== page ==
Monday, October 14, 2013
Archangel by Michael Conner
Synopsis From Dust Jacket:
Archangel is set in an alternate universe Minneapolis, in the late 1920s, after a decade of devastating plague. Hun, a blood disease that appeared during World War I, ended the war and is killing more people every year. Like other great cities, Minneapolis is a shadow of it's former self, isolated by the breakdown of civilization. Whites are dying while blacks are immune and trying to forge a new social compact in a radically changed society. And a mysterious woman calling herself "the Archangel" broadcasting the music of the jazz age - and the real, uncensored news - from a pirate radio station.
Danny Constantine, a young newspaperman, discovers a weird series of murders that looks like the work of a vampire. But in a world of bad news, even his own paper doesn't care to print his discovery. Danny has been alone in the world since his wife dies of Hun, and his investigation becomes his personal crusade, involving him with an embittered black police officer, a doctor seeking a cure for the disease, and the social forces contending for power in the crumbling city - and finally, with the Archangel.
I'm not sure if most of you know that I'm originally from Minnesota or not, but it's a huge part of who I am, and the reason I read this book. I live in Kansas now, but there isn't a day that goes by that I don't think of moving back home. I will be one of those odd people who actually retires back north. Minnesota is in my blood, and I never tire of reading books that are set in such a grand state. So when I saw this book at the library book store for less than two dollars, and was set in a version of Minneapolis very different from the reality, I knew I had to get it. Of course, it took a few years to read it, but the deed is finally done.
I will have to admit that I'm not normally charmed by alternate reality fiction, especially when it's about the past, but for some odd reason, I was hooked on this book from almost the beginning. I think it had to do with the characterization, both good and evil, and in the way the author was able to flesh them out in such a way, that I bought into the narrative.
Of course the plot, on it's face, is believable, but maybe not on such a global scale. I think it's perfectly rational, if stretching the science a bit, for a pandemic to kill off one race and the leave the others alone, we already have diseases that only afflict people with certain racial backgrounds. I'm just not sure setting in the 1920s, made the idea of a pandemic doing such a thing, plausible or not. I understand that it's during World War I, and that Spanish Influenza spread like wildfire, but in my head at least, the two diseases would have to spread differently. I'm probably over thinking it, but that's just who I am.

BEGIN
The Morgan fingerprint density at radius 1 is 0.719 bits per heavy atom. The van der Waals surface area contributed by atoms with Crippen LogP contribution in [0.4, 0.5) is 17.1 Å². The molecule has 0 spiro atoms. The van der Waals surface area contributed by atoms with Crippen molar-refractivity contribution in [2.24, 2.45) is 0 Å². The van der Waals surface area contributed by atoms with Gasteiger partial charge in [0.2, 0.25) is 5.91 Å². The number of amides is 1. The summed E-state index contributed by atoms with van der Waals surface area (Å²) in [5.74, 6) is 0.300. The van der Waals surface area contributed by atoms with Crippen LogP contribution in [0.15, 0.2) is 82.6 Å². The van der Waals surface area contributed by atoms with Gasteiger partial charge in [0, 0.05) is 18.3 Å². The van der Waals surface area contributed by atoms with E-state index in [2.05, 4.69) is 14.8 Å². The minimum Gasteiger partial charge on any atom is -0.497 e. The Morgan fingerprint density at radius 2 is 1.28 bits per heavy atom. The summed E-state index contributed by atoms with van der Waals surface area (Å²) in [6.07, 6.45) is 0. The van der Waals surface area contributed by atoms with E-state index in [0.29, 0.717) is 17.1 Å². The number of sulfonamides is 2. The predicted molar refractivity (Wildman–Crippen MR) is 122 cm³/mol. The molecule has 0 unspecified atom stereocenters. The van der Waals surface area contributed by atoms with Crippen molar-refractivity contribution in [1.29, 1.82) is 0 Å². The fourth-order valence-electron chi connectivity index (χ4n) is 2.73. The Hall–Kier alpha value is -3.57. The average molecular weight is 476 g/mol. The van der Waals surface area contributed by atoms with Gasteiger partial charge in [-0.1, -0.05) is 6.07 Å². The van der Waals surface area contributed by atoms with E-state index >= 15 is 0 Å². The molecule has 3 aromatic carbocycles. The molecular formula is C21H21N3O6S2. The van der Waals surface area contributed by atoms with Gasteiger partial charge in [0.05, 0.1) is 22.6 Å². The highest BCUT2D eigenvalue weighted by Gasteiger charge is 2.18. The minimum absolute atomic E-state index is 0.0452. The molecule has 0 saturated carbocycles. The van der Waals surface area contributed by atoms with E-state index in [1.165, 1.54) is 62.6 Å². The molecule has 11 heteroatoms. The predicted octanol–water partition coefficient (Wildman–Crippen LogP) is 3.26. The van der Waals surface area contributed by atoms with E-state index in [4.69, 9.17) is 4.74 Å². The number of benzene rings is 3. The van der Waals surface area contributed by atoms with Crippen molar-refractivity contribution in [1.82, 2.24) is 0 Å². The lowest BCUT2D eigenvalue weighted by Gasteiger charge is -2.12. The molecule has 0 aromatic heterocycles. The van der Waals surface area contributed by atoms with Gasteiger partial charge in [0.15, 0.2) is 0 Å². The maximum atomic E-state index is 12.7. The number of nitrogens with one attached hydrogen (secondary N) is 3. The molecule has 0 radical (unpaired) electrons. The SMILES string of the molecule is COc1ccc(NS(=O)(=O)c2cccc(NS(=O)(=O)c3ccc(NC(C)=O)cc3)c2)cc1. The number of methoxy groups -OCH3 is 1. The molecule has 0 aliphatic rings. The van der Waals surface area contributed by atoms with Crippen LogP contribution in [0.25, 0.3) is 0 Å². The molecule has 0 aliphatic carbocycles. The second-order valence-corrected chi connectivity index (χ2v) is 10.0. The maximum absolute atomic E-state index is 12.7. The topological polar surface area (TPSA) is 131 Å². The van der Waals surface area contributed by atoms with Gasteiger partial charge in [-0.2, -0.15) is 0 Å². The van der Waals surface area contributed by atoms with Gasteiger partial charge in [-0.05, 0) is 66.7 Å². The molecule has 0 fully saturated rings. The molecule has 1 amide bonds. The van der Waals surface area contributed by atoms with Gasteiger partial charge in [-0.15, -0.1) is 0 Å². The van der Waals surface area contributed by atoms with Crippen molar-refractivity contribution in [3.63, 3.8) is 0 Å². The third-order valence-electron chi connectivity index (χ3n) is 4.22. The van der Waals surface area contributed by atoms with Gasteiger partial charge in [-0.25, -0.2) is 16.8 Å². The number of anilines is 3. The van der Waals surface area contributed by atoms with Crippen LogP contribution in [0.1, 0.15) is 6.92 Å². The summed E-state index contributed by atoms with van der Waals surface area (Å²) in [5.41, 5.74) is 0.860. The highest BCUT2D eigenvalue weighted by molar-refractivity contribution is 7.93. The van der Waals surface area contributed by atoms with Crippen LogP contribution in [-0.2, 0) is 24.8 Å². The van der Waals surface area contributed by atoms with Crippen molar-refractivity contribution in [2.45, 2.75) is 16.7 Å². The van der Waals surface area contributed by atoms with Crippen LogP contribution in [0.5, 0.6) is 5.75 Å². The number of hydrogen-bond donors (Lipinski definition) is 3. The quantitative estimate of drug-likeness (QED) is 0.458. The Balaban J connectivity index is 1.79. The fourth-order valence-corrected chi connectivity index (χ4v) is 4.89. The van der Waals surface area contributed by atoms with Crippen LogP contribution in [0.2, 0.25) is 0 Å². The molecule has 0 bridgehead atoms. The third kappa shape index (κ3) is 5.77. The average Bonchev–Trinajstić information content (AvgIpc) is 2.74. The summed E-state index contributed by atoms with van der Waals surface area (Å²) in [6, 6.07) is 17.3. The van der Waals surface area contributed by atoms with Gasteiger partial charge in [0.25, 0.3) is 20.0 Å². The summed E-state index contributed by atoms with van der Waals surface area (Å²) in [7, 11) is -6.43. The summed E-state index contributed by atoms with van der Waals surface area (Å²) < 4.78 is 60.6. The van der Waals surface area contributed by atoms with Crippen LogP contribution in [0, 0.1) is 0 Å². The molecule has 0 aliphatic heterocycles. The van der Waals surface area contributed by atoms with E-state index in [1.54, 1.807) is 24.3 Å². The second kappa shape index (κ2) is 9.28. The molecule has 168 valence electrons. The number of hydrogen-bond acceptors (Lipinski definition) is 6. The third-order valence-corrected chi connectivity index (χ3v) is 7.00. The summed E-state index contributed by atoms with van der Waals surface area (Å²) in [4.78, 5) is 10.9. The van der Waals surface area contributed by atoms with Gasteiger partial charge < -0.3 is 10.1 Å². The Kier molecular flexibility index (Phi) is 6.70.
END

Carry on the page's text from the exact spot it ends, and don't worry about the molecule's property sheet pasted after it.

What really won me over was the idea of using such a global catastrophe to explore race relations in the 20s, given the backdrop of one race slowly dying out. Of course, I didn't live back then, but the way it was talked about, felt real to me, and sheer violence in thought, from both sides, made me sick at times, but it felt a little similar even today. I know we like to say race relations have improved over the years, and I think for the most part, that's correct. But there are still segments of all the communities that have resentment over one issue or another, and in many ways, they still rear their ugly heads. So it was interesting to see both white and black characters in the book say and do things, that while it would make me sad, wouldn't surprise me if I saw it happen today.
Even the mystery of who is doing the killing is cleverly worked into the overall narrative. It's what allows all the divergent characters to come into contact with each other, which allows for some explosive and dynamic relationships. I fell petty hard for most of the characters, including the main bad guy. I understood where he was coming from, in a rather twisted and egotistical way, he felt real. At times, I forgot I was reading a book that did not happen. I'm not sure how these characters would have been written had the Hun not happened, but I am sure that they couldn't have been written any better than this.